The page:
The 2015 report The Sexual Abuse to Prison Pipeline: The Girls’ Story exposes the ways in which we criminalize girls — especially girls of color — who have been sexually and physically abused, and it offers policy recommendations to dismantle the abuse to prison pipeline. It was authored by Malika Saada Saar and Yasmin Vafa of the Human Rights Project for Girls, Rebecca Epstein of Georgetown Law Center on Poverty and Inequality, and Lindsay Rosenthal of the Ms. Foundation for Women and the Vera Institute of Justice.
When the most common crimes for which girls are arrested (running away, substance abuse, and truancy) are also the most common symptoms of abuse, it does not come as a surprise that various reports consistently cite over 80% of girls in the juvenile justice and child welfare systems have experienced sexual abuse. In fact, sexual abuse is one of the primary predictors of girls’ entry into the juvenile justice system. Further, studies show it has a greater impact on girls’ re-entry into the system than other risk factors like behavioral problems and prior justice involvement. To make matters worse, once inside, the system is lacking in trauma-informed care. This leads to significant risk of the girls being re-triggered and, in some cases, can leave them vulnerable to new incidents of sexual abuse.
The report brings to light to striking inadequacies and injustices girls face in the juvenile justice and child welfare systems while presenting policy changes that could be implemented across various stages of these systems. The policy suggestions offered would help:
- Reduce traumatized girls’ arrests and incarceration
- Keep victims of sex trafficking out of juvenile justice
- Decrease the disproportionate effect of status offense enforcement on girls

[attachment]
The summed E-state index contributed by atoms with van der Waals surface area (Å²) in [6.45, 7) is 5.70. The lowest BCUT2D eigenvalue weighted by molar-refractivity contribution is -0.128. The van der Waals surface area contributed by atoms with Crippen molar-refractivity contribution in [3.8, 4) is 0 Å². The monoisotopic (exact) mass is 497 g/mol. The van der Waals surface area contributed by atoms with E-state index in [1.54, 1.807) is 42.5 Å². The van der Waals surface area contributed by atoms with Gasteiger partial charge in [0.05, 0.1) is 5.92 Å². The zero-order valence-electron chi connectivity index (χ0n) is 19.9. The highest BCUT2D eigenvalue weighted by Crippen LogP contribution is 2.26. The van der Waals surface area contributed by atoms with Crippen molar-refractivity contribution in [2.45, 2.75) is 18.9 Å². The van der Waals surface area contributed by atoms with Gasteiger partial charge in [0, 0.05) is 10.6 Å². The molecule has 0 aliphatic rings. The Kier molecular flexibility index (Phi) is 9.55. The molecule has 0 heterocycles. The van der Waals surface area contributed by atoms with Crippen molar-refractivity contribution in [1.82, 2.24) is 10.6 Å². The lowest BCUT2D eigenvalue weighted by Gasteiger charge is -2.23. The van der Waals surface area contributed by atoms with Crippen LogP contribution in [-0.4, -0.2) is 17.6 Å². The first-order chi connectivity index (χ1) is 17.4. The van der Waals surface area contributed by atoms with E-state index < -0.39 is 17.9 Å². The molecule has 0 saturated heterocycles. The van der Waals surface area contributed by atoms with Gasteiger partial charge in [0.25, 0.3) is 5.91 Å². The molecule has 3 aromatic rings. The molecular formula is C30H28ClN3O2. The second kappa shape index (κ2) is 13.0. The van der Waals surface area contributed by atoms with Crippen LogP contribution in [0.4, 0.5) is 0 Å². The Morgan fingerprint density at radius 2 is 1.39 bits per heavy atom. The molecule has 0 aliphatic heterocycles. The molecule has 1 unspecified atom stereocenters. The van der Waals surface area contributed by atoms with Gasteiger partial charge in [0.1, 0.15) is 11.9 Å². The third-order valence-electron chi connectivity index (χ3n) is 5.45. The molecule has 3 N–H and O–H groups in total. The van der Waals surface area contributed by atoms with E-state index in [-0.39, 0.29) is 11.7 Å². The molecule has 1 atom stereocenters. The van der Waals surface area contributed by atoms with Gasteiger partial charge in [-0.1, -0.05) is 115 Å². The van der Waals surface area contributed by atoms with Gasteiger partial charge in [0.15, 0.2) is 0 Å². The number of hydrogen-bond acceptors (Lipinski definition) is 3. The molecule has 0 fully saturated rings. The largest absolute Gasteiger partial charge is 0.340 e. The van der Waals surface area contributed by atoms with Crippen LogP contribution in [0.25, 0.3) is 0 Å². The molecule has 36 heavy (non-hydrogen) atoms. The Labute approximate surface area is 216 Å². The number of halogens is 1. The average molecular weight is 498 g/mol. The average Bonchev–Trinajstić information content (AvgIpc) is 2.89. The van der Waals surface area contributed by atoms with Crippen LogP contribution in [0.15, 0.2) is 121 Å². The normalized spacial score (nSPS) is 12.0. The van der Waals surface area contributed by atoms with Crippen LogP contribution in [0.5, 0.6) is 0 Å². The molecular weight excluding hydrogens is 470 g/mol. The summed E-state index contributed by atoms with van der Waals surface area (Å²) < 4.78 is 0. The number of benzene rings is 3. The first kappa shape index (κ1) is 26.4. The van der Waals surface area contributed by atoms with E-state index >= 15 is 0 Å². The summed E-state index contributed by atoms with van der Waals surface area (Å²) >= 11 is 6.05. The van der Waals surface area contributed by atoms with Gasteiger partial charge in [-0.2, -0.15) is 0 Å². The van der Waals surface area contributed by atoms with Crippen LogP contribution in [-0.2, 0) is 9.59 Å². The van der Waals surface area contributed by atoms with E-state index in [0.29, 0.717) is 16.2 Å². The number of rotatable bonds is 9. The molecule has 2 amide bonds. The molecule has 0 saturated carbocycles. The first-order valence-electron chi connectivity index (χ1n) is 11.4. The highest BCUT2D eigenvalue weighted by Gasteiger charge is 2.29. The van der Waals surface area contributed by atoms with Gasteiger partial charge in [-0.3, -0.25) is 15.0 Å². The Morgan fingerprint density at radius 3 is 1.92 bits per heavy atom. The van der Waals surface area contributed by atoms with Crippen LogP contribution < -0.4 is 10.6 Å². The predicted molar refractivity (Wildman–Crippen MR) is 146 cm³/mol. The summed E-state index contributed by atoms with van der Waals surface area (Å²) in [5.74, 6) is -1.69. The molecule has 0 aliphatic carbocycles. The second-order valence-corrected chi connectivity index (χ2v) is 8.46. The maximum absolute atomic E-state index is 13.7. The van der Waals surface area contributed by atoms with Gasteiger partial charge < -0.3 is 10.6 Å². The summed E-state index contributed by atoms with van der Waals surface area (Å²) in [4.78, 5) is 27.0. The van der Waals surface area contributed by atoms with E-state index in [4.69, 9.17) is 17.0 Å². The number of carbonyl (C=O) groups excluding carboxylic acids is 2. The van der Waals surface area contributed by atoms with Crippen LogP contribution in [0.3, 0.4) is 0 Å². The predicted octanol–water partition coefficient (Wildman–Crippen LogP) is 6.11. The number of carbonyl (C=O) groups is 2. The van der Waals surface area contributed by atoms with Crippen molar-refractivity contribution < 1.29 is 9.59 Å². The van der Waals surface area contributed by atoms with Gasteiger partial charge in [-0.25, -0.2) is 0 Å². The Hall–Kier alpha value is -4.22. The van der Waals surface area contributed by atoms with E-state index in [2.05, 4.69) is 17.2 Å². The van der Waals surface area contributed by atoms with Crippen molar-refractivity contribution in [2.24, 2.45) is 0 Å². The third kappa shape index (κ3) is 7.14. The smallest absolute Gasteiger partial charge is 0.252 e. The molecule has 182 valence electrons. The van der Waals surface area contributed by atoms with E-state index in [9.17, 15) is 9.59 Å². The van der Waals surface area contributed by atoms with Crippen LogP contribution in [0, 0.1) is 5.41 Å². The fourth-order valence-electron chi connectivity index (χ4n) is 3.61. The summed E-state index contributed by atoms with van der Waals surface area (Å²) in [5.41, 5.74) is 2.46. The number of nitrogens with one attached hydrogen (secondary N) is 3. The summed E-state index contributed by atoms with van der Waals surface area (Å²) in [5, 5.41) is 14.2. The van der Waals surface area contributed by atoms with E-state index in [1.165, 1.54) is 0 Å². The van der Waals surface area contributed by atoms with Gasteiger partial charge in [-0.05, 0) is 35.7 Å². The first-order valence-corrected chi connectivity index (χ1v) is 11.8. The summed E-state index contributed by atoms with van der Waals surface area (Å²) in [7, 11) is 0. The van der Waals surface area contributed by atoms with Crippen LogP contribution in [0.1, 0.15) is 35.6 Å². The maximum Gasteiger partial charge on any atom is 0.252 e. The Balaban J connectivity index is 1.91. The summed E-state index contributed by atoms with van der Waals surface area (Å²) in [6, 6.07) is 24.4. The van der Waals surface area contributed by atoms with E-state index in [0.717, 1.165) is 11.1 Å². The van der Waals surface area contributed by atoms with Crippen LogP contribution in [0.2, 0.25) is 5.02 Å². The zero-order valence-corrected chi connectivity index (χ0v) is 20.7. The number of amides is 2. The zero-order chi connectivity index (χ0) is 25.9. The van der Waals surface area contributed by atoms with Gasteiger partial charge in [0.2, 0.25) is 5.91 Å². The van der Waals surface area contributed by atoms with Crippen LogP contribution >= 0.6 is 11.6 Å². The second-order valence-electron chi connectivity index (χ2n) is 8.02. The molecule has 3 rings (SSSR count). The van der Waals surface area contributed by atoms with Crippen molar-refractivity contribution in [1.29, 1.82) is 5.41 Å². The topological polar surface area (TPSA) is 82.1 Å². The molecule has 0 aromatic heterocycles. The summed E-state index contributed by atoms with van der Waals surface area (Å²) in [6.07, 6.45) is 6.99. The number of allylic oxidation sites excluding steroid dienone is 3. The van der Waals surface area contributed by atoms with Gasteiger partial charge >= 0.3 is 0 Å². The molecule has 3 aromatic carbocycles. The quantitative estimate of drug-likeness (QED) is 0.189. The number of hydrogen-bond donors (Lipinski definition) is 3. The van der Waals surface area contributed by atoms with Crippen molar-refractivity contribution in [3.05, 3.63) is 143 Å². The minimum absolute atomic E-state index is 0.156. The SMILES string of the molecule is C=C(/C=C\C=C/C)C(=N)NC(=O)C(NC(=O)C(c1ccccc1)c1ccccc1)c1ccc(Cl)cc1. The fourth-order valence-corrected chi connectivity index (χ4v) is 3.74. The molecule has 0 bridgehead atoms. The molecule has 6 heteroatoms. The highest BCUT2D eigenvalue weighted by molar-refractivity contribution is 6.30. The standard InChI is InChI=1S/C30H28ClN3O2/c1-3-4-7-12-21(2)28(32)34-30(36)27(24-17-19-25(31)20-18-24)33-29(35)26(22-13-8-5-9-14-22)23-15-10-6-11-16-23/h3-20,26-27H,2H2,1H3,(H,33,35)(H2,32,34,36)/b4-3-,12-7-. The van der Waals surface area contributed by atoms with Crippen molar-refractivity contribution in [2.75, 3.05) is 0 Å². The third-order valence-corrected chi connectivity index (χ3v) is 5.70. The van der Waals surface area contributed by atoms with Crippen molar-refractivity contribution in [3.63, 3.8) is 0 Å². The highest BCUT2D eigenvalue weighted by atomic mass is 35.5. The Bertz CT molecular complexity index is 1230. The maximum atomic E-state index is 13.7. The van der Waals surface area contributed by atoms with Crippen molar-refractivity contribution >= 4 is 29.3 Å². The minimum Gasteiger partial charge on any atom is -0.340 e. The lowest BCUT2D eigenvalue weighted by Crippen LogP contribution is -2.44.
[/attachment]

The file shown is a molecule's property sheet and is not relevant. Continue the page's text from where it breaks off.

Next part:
- Reduce foster girls’ crossing over into the juvenile justice system, and
- Improve the child welfare system’s response to girls.
The report concludes, “There is much work to do. We still do not know enough about this pipeline for girls. Research typically excludes girls from study samples, data is often not disaggregated by gender, race, and ethnicity, and public agencies do not collect information about trauma and gender-specific issues. The real and distinct lives of girls, especially when they lives play out at the intersection of race and gender, remain invisible.” Although the report is an in-depth study the abuse to prison pipeline that offers realistic and promising policy solutions, authors of the report emphasize the need for further study across various agencies in order to remedy the issues girls who have been exposed to abuse face.
About the Authors
Malika Saada Saar is a Washington-based advocate for women and girls’ rights. She is the Executive Director of the Human Rights Project for Girls, a new effort focused on the human rights of vulnerable girls in the U.S. She is also the co-founder and former director of The Rebecca Project for Human Rights.
Saada Saar grew up in Pennsylvania, raised by her mother and grandmother. As a teenager, she worked with the iconic Washington-based activist for the homeless, Mitch Snyder, living in a shelter for a period to immerse herself in the issue. She went on earned a B.A. from Brown University, an M.A. in Education at Stanford University, and a J.D. from Georgetown University. While at Georgetown, Saada Saar started Crossing the River, a written and spoken word workshop for mothers in recovery from substance abuse and violence. The group evolved into the Rebecca Project for Human Rights, a policy and advocacy group for vulnerable women and families.
At the Rebecca Project, Saada Saar led the effort to shut down Craigslist sex ads that served as the leading site for the trafficking of children for sex, ended the federal practice of shackling pregnant mothers behind bars in U.S. prisons, and successfully advocated for millions in federal funding for treatment and services for at-risk families. Saada Saar left the organization in 2012 to head the Human Rights Project for Girls.